This below is on Romans 7.14-25 form Witherington's commentary.
There is an ever-growing body of opinion, led by the reassessment of early Judaism offered by E.P. Sanders and his disciples, that Paul could not possibly be describing here the experience of a Jew as a Jew himself would have described it. If we take, for example, Psalm 119 as a sort of transcript of Jewish experience of the Law, Jews delighted in the Law and saw wrestling with the Law and striving to keep its commandments as a joy, even if such practice was always a work in progress. Nor will it do to suggest that Rom. 7:14-25 is how at least a very rigorous Pharisaic Jew, like Paul, would have described his experience under the Law, for in fact Paul tells us in Phil. 3.6 that in regard to righteousness in the Law he was blameless. As Stendhal says, the evidence is that Paul had a quite robust conscience as a Pharisaic Jew. It is true that Phil. 3.6 does not say that Paul was sinless or perfect, only that, according to the standard of righteous behavior the Law required, no one could fault him for being a law-breaker. Blameless before the law and sinless are most certainly two different things. Gal. 1.14 only further supports this reading, for in that text Paul says he was making good progress in his faith and was very zealous and excited about keeping the traditions of his ancestors. Furthermore, as we have said, as a Christian Paul also manifests a robust conscience, not a sin-laden one, if the subject is what he has done since he became a Christian. His anxieties are about and for his fellow Christian, not about his own spiritual state. This becomes especially clear in Romans 9 when Paul will say that he could wish himself cut off from Christ if it would produce a turning to Christ by many of his fellow Jews. In fact, one would be hard-pressed to find any mea culpas of any kind in any of Paul's letters when he is describing his experience as a Christian, much less evidence that he saw himself as burdened by the body of death and the bondage to sin. Nor, if Paul when a Jew did not feel like other person described in Rom. 7. 14-25, is there any good reason to suppose that other devout Jews felt this way. It is time to stop reading Rom. 7.14-25 through the lens of Augustine and Luther, not least because it keeps fueling skewed views of both early and modern Judaism, which in turn fuel anti-Semitism.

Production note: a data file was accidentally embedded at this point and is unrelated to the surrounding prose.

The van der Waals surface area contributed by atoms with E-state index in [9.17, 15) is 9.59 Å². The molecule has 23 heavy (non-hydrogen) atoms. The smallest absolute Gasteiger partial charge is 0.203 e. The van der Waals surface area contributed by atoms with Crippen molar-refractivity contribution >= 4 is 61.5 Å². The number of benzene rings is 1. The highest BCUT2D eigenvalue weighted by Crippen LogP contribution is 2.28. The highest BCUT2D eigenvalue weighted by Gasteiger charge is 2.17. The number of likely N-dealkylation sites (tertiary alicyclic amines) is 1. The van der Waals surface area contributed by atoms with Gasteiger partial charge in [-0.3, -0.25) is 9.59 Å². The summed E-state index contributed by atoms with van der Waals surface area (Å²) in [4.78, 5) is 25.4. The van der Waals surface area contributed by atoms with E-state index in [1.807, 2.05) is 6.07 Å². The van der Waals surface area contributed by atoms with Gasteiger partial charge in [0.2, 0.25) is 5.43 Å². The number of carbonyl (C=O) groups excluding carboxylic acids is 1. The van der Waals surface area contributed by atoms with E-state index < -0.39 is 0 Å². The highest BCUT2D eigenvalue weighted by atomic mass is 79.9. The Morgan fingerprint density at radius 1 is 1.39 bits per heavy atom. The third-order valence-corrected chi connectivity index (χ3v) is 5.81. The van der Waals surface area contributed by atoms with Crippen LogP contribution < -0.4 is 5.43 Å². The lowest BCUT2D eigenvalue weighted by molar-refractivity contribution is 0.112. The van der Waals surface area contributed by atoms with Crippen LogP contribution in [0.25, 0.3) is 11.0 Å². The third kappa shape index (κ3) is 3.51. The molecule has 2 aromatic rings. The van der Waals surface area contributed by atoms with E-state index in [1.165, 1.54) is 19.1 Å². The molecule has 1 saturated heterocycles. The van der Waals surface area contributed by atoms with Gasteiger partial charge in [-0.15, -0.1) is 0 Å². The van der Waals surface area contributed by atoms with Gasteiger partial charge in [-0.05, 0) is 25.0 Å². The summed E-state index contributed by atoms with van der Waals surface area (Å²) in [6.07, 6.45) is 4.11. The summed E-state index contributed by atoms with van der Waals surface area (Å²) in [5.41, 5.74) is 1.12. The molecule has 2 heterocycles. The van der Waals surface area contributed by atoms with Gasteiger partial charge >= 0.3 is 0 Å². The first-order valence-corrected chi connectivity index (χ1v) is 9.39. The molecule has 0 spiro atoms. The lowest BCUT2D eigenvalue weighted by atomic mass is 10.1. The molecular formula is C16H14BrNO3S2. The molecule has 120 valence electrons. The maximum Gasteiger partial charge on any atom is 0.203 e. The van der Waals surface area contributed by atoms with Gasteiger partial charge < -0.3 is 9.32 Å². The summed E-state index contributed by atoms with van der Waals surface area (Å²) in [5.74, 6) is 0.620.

Really now? The author of the commentary basically does not want to allow that Paul is speaking of himself in Romans 7. Previously he came up with a fictional rhetorical device that makes this passage the talk of a non-Christian only.
I am sorry, that is turning the passage on its head.
Paul's anxieties are only for fellow-Christians-- is the other argument here. Yes, he sounds extremely unselfish in Romans 9, but that does not fit here. Other Christians may struggle, but Paul not? That would make him the ultimate Pharisee, would it not? Also, if Paul's salvation really did not matter, then no body else's does either. Witherington does not see a rhetorical device when he does not want to.
And does this bringing in of "skewed views of early and modern Judaism", which supposedly "fuel anti-Semitism" make any sense here,at all?
No, they don't. Witherington, I submit, as a Methodist, does not like what Paul wrote here. That's all. And Luther and anti-Semitism have to be dragged in here, whether fair or not.
He finishes the chapter with the "Bridging the Horizons":